Top critical review
on October 16, 2010
The idea of any religious extremist gaining serious political power is a frightening one to my mind, whether those extremists be Muslim or Christian. Whether that is ever likely to happen, or whether those who suggest it might are just unreasonable fear-mongers, is something I don't know. I should like to learn more, of course, and thereby reach my own conclusion one way or the other, but I am afraid that after getting a third of the way through this book, I decided it was not going to be a trustworthy and unbiased source and I put it down. I am not saying that I did so because I took a fundamental exception to Mr Bawer's conclusions, rather, the way the book is written makes me doubt the author's objectivity and reliability.
In the first place, Mr Bawer makes it clear in the opening passages of the book that he is gay. Naturally, that fact hardly dis-entitles him to an opinion on the subject at hand, but his personal experiences with homophobia and his clear (not to mention quite rightful) disgust with the hardcore Islamic position on homosexuality are emphasized repeatedly from the beginning. Eventually, I could not help but begin to feel that his personal affront at Islamic anti-gay hatred (again, perfectly understandable), has unfortunately colored his ability to be objective. As I read on, this feeling was only compounded.
The thesis of the work, encapsulated in the subtitle, is not at all well, or clearly developed. It is haphazard, very unfocused, and seems to leap from topic to topic without a clear common point. Structurally, it is very poor, but my real problem with the book the fact that the points that are introduced consist, in the main, of very little more than wild over-generalizations and unsupported, anecdotal 'facts'. In one passage dealing with the evil of 'political correctness', Mr Bawer mentions that a Scandinavian person in the public eye was fined in Court for making racist comments and then he expresses the view that the comments were not racist at all. Why one wonders, does he not then actually quote the supposedly objectionable speech thus allowing the reader to draw his or her own conclusions? Were those words actually more capable of being construed as racist than the author would have us believe or (as I suspect) is he only repeating a vague story he has heard without bothering to look up the actual facts?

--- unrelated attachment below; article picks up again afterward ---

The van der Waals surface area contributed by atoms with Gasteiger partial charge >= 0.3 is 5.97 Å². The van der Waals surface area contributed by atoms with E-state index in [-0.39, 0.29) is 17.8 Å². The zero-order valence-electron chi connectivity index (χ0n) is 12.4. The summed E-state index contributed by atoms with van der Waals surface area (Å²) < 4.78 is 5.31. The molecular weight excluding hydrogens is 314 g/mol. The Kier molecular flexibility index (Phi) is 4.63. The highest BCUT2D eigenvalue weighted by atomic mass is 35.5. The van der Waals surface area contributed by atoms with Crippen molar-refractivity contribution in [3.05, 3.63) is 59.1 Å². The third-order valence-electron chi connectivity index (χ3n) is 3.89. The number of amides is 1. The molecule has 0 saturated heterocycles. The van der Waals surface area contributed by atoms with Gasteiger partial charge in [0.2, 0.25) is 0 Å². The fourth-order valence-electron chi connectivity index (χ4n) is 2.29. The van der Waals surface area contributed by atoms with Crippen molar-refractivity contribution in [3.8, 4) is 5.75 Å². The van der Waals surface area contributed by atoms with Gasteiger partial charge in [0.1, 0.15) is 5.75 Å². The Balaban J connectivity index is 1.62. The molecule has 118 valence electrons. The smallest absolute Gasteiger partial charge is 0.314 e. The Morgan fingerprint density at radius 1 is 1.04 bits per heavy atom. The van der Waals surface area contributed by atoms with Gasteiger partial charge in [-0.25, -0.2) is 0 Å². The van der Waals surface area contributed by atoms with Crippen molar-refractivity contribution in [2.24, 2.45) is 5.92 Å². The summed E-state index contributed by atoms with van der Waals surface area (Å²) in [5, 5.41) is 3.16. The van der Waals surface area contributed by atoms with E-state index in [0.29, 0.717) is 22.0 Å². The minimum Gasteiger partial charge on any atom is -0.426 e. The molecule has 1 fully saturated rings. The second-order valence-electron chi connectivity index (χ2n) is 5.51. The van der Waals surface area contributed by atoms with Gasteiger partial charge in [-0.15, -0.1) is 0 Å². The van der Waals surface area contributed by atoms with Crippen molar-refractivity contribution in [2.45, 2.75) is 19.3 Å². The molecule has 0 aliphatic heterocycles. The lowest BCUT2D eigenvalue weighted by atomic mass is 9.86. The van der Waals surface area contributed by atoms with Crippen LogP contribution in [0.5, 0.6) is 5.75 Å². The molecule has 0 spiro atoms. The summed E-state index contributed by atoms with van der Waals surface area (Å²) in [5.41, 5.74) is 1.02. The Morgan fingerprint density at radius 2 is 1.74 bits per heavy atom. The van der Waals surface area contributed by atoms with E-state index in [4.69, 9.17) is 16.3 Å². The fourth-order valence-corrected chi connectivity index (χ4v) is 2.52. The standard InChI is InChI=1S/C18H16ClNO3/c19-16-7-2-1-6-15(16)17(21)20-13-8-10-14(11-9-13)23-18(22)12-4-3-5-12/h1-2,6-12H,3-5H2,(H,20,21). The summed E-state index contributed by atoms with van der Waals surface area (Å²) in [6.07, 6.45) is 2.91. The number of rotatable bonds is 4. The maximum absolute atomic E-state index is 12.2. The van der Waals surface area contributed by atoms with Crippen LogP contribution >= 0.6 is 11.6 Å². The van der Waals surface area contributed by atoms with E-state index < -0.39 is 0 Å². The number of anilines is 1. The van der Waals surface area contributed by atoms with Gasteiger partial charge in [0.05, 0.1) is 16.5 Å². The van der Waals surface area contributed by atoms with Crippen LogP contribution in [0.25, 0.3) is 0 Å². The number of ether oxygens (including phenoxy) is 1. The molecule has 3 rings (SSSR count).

I really don't have anything positive to say about the book. The more I read, the more I became convinced that this author has not done any proper research and has merely spouted his own half-formed opinions. It is a diatribe... more suited to the 'conspiracy theorists' than those looking to learn more about an important issue. I am sorry I wasted my money.